• The entire ecosystem to go with E-mobility, including battery technology, electric vehicles, charging infrastructure, reliable and reasonably priced power supply and manpower with desired skill set, needs to be created fast and simultaneously if the push for achieving the highly ambitious target of having 30% electric vehicles on India’s roads by 2030 is to succeed. And for this all states need to move in sync with the central government and quickly roll out E-mobility policies, which support a seamless transition without much pain to the various stakeholders.

This was the strong message which emerged from daylong deliberations at the Northern Region Smart and E-Mobility Conference with the theme ‘Transforming India’s Electric Vehicle Ecosystem’, organised by the Confederation of Indian Industry (CII), in Chandigarh recently.

Photos By : Life In Chandigarh

Sharing Punjab government’s perspective on E-mobility with top level executives from electric vehicle manufacturing, auto manufacturing, battery makers, charging infrastructure companies, conventional and renewable energy companies and electricity distribution companies, Punjab Additional Chief Secretary Industries and Commerce Vini Mahajan said the state government is keen on extending full support in creating a complete ecosystem for rapid transition to electric vehicles. At the same time, she emphasised that utmost care needs to be taken to ensure that the cost of transition on the end user is not unbearable.

Giving the example of an auto rickshaw driver, Vini Mahajan said there would be a huge differential between the amount he would get by scrapping his old vehicle and the amount he would have to shell out in buying an electric one. He will not only have to be supported by government subsidies and easy financing options, but the product, and services accompanying it, also need to be of high quality and the total cost of ownership (TCO) with a long term perspective needs to be sustainable.

On its part, the state government is working on generating a demand for zero emission and electric vehicles through structured government mandates and policy regulations, she said, and added that it needs to ensure that the manufacturers are also quick on delivery to meet the expected demand.

Her counterpart in Haryana, Additional Chief Secretary Devender Singh, while listing out aggregation of demand, research and innovation and economies of scale as the three crucial parameters that will determine the future of E-mobility in India, shared with the gathering an initiative of the Haryana Tourism Department, in collaboration with BHEL, for providing solar energy to power the charging stations required for electric vehicles in the smart cities of the state.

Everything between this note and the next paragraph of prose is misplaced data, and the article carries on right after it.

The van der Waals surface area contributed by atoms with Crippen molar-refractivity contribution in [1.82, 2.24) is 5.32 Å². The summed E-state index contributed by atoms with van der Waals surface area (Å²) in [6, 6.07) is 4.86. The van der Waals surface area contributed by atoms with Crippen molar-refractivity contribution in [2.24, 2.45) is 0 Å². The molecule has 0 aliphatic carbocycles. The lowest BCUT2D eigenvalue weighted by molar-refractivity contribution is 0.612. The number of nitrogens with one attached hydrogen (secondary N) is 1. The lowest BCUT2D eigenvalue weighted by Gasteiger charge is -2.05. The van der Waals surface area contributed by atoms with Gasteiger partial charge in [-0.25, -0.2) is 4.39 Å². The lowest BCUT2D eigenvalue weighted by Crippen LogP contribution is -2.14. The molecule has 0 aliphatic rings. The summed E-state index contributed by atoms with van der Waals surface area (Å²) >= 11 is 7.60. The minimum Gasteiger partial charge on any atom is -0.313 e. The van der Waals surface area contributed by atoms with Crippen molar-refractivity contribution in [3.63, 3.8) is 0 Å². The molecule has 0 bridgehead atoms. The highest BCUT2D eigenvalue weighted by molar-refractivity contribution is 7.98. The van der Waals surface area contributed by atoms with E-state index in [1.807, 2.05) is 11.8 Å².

Incidentally Punjab and Haryana are among the several states which have lagged behind in rolling out their E-mobility policy.

After Karnataka became the first state to roll out its E-mobility policy as early as in 2017, other states which have followed suit with a policy or a draft are Andhra Pradesh, Kerala, Maharashtra, Uttarakhand, Telangana, Uttar Pradesh and Delhi.

Punjab Principal Secretary Transport K. Siva Prasad invited the various green transport industry stakeholders to contribute towards framing a policy for making the state a clean and green energy efficient state.

State Principal Secretary Power A. Venu Prasad informed the participants that Punjab is one of the few states to announce special tariff for electric vehicle charging stations.

Rajat Aggarwal, CEO, Invest Punjab, shared with the audience that after February 1, 2019 no new three-wheeler using petrol or any other oil-based fuel is being registered in Ludhiana, Jalandhar, Amritsar, Mohali and Fatehgarh Sahib cities, thereby promoting CNG and electric vehicles in the state.

Conference Chairman and Executive Director of JBM Group Nishant Arya felt that the electric vehicle story in India could be bigger than even the solar power boom, as it symbolises a breakthrough in the transport sector, which forms a significant part of the country’s economy.

Since petrol stations have been found to be ideal locations for initially putting up the charging stations for electric vehicles, a senior official representing India Oil informed the gathering that Indian Oil had partnered with Fortum India, part of the Helsinki-based Fortum OYJ, to set up a network of charging stations across the country, beginning with Hyderabad, Bangalore and Nagpur.

The audience was also informed that state owned BHEL has also set up the first of its solar-powered charging stations on the New Delhi-Chandigarh route with a view to gradually cover the entire 250 km stretch.

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